Combined oral contraceptives and body weight: Do oral contraceptives cause weight gain? A primate model

A. Edelman, J. T. Jensen, M. Bulechowsky, J. Cameron

Research output: Contribution to journalArticlepeer-review

12 Scopus citations


BACKGROUNDThe aim of this study was to determine if oral contraceptive (OC) use affects body weight, body composition and metabolism in primates.METHODSReproductive-age female rhesus monkeys of normal and obese BMI were studied to document baseline weight stability, then treated continuously with an OC (dosed to achieve equivalent human serum levels for a 30 g ethinyl estradiol/150 g levonorgestrel preparation) for 237 days. Monkeys were monitored for changes in body weight, levels of physical activity (measured by a triaxial Actical accelerometer), food/caloric intake, percent body fat (dual energy X-ray absorptiometry, DEXA) and metabolism (24 h metabolic rate and serum metabolic substrate and hormone concentrations).RESULTSAll 10 monkeys completed the study protocol with no adverse events. While body weight (-0.73 change) and percent body fat (-1.78 change) of the normal BMI group did not significantly decrease from baseline, obese monkeys showed a significant decrease in body weight (-8.58 change, P < 0.01) and percent body fat (-12.13 change P 0.02) with OC treatment. In both the obese (P 0.03) and the normal BMI (P 0.01) groups, there was a significant increase in basal metabolic rate with OC use. No changes were seen in food intake, activity level or lean muscle mass with OC use for either BMI-based group.CONCLUSIONSOverall, OC use appears to cause a slight increase in basal metabolic rate in female monkeys, leading to a decrease in body weight and percent body fat in obese individuals.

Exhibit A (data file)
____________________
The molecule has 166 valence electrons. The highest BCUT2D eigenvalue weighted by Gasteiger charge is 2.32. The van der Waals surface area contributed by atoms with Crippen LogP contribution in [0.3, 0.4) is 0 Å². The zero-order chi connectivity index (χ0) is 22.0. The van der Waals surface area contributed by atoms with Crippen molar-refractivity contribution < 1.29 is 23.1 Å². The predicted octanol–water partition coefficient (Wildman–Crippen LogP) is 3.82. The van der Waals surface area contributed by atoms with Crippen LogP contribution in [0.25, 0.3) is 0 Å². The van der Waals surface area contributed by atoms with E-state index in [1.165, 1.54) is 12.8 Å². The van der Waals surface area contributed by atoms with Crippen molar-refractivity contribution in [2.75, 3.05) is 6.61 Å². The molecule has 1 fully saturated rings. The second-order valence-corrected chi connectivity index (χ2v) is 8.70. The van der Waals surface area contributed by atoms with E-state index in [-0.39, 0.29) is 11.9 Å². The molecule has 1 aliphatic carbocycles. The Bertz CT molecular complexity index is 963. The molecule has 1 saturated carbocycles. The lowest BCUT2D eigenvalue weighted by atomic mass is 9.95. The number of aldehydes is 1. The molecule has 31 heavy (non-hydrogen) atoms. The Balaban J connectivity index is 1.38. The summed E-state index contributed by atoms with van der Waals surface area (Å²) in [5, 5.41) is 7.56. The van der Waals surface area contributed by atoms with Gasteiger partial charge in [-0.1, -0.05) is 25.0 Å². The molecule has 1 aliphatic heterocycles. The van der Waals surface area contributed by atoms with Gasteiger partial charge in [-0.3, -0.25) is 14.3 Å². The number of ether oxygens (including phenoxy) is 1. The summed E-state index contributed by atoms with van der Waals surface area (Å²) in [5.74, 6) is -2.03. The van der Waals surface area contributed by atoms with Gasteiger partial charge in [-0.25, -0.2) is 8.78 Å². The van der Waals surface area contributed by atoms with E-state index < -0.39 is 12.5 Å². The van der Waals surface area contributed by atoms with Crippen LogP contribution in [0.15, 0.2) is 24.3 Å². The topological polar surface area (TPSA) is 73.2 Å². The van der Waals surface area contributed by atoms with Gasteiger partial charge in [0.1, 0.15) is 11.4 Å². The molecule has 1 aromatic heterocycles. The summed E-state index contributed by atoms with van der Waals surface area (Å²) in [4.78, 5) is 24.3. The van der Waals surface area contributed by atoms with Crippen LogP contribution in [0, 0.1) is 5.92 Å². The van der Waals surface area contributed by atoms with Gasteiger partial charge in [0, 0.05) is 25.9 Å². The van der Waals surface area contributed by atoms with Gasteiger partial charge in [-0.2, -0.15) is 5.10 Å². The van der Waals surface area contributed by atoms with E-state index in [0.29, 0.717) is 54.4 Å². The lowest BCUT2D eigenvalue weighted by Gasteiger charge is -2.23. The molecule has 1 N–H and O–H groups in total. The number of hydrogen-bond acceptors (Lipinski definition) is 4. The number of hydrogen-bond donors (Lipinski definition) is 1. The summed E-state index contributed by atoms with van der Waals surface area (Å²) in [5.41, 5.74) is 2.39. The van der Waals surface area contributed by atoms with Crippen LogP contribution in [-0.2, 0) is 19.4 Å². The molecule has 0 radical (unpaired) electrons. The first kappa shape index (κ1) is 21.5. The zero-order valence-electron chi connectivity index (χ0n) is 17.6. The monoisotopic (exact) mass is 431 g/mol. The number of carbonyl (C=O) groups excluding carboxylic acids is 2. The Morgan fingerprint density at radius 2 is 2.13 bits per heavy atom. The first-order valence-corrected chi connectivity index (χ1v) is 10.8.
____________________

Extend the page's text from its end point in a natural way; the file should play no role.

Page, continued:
Original languageEnglish (US)
Pages (from-to)330-336
Number of pages7
JournalHuman Reproduction
Issue number2
StatePublished - Feb 2011


  • BMI
  • metabolism
  • oral contraceptives
  • weight gain

ASJC Scopus subject areas

  • Reproductive Medicine
  • Obstetrics and Gynecology


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